On Feb. 13, the National Highway Traffic Safety Administration announced the recall of 619,122 model-year 2005-2007 Chevrolet Cobalt and Pontiac G5 compact cars due to a problem that had already been cited as a factor in five crashes resulting in six fatalities. Now, USA Today is reporting that GM knew a full decade earlier about the ignition-switch defect that could cause the cars' engines to shut off while driving and cut off power steering, brakes and safety systems such as airbags.

Chevrolet Cobalt Has Long Recall History

At least one GM engineer experienced the problem while testing the new car, which went on sale in 2004 as a 2005 model, according to documents from the lawsuit over a crash that killed a 29-year-old woman outside Atlanta in 2010. Pediatric nurse Brooke Melton was driving a Cobalt she had bought new in 2005. She had taken the car to a dealer for ignition-switch problems and had just picked it up the day before her crash.

By Matt Schmitz | February 19, 2014 | Comments (7)

Chevrolet Cobalt Has Long Recall History

2005ChevyCobaltRecall

GM's ignition switch recall this morning brought the Chevrolet Cobalt and Pontiac G5 to the headlines once more — more than 3½ years after the last Cobalt rolled off GM's Ohio assembly line. Sold in the U.S. for six years, the Cobalt and its G5 twin have had their share of turbulence. We tallied up the recalls so far:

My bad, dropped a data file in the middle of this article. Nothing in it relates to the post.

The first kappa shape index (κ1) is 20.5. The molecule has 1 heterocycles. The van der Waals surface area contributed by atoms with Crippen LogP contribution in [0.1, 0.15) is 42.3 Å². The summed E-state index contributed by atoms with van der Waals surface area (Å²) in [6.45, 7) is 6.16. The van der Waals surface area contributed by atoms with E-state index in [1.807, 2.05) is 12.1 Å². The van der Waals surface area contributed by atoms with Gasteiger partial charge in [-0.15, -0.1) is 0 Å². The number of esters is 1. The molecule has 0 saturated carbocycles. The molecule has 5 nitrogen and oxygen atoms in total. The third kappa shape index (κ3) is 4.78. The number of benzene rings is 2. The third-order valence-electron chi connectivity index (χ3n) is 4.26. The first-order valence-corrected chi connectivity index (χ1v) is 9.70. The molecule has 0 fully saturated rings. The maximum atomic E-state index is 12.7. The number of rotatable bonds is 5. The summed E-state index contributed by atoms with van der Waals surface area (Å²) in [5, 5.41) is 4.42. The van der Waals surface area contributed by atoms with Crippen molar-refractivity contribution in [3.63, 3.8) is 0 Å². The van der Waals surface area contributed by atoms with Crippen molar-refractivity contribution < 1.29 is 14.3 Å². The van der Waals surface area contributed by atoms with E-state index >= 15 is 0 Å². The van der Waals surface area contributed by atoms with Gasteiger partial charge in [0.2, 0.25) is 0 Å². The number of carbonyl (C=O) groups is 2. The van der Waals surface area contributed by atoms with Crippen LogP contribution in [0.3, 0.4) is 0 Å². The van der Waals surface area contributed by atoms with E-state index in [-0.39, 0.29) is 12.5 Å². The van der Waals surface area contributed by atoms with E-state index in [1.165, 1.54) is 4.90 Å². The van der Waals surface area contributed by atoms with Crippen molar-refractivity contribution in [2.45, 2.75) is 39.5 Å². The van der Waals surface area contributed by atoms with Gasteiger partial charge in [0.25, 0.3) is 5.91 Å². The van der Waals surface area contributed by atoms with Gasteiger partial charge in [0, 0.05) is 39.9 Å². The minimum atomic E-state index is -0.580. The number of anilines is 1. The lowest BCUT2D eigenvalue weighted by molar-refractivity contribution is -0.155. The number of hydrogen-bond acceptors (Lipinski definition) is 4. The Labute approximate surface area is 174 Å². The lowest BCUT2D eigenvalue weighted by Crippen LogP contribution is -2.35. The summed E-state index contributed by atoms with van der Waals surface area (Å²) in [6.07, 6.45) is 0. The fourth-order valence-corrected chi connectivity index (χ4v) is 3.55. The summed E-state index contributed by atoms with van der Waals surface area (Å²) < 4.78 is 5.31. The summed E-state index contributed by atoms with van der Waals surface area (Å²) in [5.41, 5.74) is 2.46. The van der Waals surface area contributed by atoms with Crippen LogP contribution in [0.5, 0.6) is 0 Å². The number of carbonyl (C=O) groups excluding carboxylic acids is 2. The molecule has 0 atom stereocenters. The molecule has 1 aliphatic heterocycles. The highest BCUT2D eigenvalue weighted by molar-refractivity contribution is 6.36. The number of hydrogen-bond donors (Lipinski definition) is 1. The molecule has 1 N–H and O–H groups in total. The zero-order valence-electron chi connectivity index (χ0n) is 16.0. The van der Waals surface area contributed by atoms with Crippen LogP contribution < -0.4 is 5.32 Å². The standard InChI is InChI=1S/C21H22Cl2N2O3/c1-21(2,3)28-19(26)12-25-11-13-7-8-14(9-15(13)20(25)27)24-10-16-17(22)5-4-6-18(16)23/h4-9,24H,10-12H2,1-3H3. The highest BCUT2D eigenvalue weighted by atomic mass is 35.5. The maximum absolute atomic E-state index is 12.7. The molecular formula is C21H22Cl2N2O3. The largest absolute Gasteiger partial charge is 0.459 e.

Recall Alert: 2005-2007 Chevrolet Cobalt, Pontiac G5

It began in November 2004 with a small recall on the new-for-2005 Cobalt due to a headlight shield that could loosen and cause additional glare for oncoming traffic. It affected just 1,378 vehicles.

By Kelsey Mays | February 13, 2014 | Comments (6)

Recall Alert: 2005-2007 Chevrolet Cobalt, Pontiac G5

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Vehicles Affected: General Motors is recalling 619,122 model-year 2005-2007 Chevrolet Cobalt and Pontiac G5 compact cars

The Problem: The ignition switch where the key is inserted can become loose due to jarring effects from driving off-road or from a key ring carrying too much wait. This can lead to the switch moving out of the Run position, turning off the engine and most of the electrical components. In a crash, this could result in the airbags not deploying. There have been five crashes involving the defect where the airbags did not deploy, resulting in six fatalities. These incidents occurred off-road at high speeds. GM reports an additional 17 crashes where airbags did not deploy with non-fatal injuries.

The Fix: Dealers will replace the ignition switch, which should prevent unintentional key movement.

What Owners Should Do: General Motors is advising customers to remove “non-essential” items from their key rings but not to stop driving the cars. Owners can call GM at 800-521-7300, the National Highway Traffic Safety Administration's vehicle safety hotline at 888-327-4236 or go to www.safercar.gov for more info.

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By David Thomas | February 13, 2014 | Comments (15)